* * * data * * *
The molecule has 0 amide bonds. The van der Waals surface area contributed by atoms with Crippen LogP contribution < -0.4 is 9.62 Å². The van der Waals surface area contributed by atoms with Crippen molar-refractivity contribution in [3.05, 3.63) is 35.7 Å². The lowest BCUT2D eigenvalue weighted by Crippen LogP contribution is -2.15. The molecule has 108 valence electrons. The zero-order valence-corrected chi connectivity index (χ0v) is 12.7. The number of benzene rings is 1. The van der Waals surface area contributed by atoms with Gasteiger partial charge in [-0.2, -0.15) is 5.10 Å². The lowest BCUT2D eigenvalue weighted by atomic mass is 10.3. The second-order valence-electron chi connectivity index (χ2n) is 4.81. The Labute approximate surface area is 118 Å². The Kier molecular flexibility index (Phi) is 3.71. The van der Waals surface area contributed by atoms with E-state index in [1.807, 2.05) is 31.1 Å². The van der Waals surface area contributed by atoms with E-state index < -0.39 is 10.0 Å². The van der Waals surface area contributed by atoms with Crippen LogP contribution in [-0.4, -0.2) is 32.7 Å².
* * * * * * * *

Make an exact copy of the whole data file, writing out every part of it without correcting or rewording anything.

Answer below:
The molecule has 0 amide bonds. The van der Waals surface area contributed by atoms with Crippen LogP contribution < -0.4 is 9.62 Å². The van der Waals surface area contributed by atoms with Crippen molar-refractivity contribution in [3.05, 3.63) is 35.7 Å². The lowest BCUT2D eigenvalue weighted by Crippen LogP contribution is -2.15. The molecule has 108 valence electrons. The zero-order valence-corrected chi connectivity index (χ0v) is 12.7. The number of benzene rings is 1. The van der Waals surface area contributed by atoms with Gasteiger partial charge in [-0.2, -0.15) is 5.10 Å². The lowest BCUT2D eigenvalue weighted by atomic mass is 10.3. The second-order valence-electron chi connectivity index (χ2n) is 4.81. The Labute approximate surface area is 118 Å². The Kier molecular flexibility index (Phi) is 3.71. The van der Waals surface area contributed by atoms with E-state index in [1.807, 2.05) is 31.1 Å². The van der Waals surface area contributed by atoms with E-state index < -0.39 is 10.0 Å². The van der Waals surface area contributed by atoms with Crippen LogP contribution in [-0.4, -0.2) is 32.7 Å².